Plants respond to leaf vibrations caused by insect herbivore chewing
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Plant germination and growth can be influenced by sound, but the ecological significance of these responses is unclear. We asked whether acoustic energy generated by the feeding of insect herbivores was detected by plants. We report that the vibrations caused by insect feeding can elicit chemical defenses. Arabidopsis thaliana (L.) rosettes pre-treated with the vibrations caused by caterpillar feeding had higher levels of glucosinolate and anthocyanin defenses when subsequently fed upon by Pieris rapae (L.) caterpillars than did untreated plants. The plants also discriminated between the vibrations caused by chewing and those caused by wind or insect song. Plants thus respond to herbivore-generated vibrations in a selective and ecologically meaningful way. A vibration signaling pathway would complement the known signaling pathways that rely on volatile, electrical, or phloem-borne signals. We suggest that vibration may represent a new long distance signaling mechanism in plant–insect interactions that contributes to systemic induction of chemical defenses.
KeywordsVibrational signaling Insect herbivore Plant–insect interactions Chemical defenses Glucosinolates Anthocyanins Arabidopsis thaliana Pieris rapae
The effects of sound on plant growth and other traits have been recognized for decades, but the ecological significance of these responses is unclear. While plant responses to wind and touch have been examined and have clear adaptive significance (Chehab et al. 2009), plant responses to acoustic energy have largely been studied in the absence of an ecological context. For example, there is a long tradition of exposing plants to musical sound (Klein and Edsall 1965; Telewski 2006; Jeong et al. 2004). Although music influences growth and germination in some plants, music contains such a wide range of frequencies, amplitudes and fine-temporal patterns that its usefulness as an experimental stimulus is limited. More systematic studies have found that some frequencies have a greater influence than others (Telewski 2006). For example, young roots of corn grow towards the source of continuous tones, transmitted as airborne or waterborne sound, and respond optimally to frequencies of 200–300 Hz (Gagliano et al. 2012a). While these studies bring us a step closer to being able to link plant responses to acoustic energy to ecologically relevant sound sources, the experimental stimuli still remain far removed from those produced by natural sources of acoustic energy in the plant’s environment.
One of the most relevant sources of acoustic energy in the immediate environment of a plant is the rich community of plant-associated arthropods, including herbivores, predators, and parasitoids (Cocroft and Rodriguez 2005). Plant-borne vibrations provide a wealth of information about the activities of insects on plants. Within the abundant arthropod community on plants, many ecological and social interactions depend on the perception and production of plant-borne vibrations (Hill 2008). Some 200,000 species of insects communicate using substrate vibrations to locate mates, attract mutualists, or exploit plant resources (Cocroft and Rodriguez 2005). Many more insects and other arthropods use such vibrations to locate prey or avoid predators (Barth 1998; Castellanos and Barbosa 2006; Casas and Magal 2006; Virant-Doberlet et al. 2011; Cocroft 2011). Chewing herbivores, in particular, produce characteristic, high-amplitude vibrations that travel rapidly to other parts of the plant. Predatory insects can use chewing vibrations to detect their prey from a considerable distance: for example, on soybean, the chewing vibrations of green clover worms elicited search by predatory stinkbugs 50 cm away (Pfannenstiel et al. 1995).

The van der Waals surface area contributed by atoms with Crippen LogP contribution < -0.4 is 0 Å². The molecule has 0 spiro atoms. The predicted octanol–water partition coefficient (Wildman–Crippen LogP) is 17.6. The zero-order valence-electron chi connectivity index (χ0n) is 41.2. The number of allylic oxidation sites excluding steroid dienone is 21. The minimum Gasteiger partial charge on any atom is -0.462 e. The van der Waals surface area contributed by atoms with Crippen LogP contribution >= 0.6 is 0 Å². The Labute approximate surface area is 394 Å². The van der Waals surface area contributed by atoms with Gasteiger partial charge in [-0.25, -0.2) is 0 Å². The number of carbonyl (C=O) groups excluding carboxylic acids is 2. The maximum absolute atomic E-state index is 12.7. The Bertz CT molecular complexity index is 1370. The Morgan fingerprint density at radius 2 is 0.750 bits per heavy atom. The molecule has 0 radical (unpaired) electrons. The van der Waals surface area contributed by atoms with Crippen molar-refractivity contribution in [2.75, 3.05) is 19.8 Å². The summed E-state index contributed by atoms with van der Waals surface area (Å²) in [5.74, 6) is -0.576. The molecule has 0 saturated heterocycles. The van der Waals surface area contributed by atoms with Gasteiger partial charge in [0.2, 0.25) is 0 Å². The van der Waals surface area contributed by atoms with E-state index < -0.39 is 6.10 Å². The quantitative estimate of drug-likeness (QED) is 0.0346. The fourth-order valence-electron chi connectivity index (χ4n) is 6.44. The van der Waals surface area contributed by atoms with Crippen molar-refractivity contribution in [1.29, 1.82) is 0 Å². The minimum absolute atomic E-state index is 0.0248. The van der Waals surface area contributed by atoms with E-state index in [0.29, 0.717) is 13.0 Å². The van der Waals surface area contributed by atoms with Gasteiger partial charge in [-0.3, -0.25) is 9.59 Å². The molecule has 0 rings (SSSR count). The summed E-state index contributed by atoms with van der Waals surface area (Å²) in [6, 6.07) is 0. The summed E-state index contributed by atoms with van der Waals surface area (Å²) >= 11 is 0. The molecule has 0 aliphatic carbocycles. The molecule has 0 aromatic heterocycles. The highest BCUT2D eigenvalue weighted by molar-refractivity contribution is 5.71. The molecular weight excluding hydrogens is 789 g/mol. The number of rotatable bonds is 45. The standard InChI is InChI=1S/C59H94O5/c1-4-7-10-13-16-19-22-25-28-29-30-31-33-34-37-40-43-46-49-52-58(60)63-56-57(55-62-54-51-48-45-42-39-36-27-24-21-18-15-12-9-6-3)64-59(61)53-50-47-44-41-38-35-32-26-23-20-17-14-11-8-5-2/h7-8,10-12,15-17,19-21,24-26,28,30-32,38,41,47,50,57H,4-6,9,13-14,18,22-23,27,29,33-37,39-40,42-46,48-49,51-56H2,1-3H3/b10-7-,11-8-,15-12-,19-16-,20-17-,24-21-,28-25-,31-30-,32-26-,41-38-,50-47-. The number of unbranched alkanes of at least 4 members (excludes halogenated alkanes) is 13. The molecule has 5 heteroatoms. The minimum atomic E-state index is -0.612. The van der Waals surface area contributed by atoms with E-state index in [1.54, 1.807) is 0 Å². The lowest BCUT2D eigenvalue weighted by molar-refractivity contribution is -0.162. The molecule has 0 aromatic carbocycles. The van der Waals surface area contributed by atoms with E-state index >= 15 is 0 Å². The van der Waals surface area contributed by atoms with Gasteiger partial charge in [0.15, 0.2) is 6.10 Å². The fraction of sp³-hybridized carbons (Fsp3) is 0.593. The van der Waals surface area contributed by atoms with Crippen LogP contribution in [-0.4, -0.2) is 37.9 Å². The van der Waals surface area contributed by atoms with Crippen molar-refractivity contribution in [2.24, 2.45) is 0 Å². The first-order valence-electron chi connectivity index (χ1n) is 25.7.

We suggest that the vibrations produced by chewing herbivores are an important source of acoustic energy for plants. If plants can detect and use this conspicuous, reliable and rapidly transmitted source of information about herbivore feeding, tissues far from the site of attack could use feeding vibrations to respond quickly to the threat of herbivory. A vibration signaling pathway would complement the known signaling pathways that rely on phloem-borne signals, airborne volatiles, or electrical signals (Wu and Baldwin 2009; Mousavi et al. 2013). Here we test the hypothesis that plant responses to herbivory, in the form of induced chemical defenses, can be elicited by the mechanical vibrations produced by chewing caterpillars. We report that Arabidopsis thaliana plants exposed to chewing vibrations produced greater amounts of chemical defenses in response to subsequent herbivory, and that the plants distinguished chewing vibrations from other environmental vibrations.
Materials and methods
Characterizing plant responses to herbivory: direct induction vs. priming, systemic vs. local responses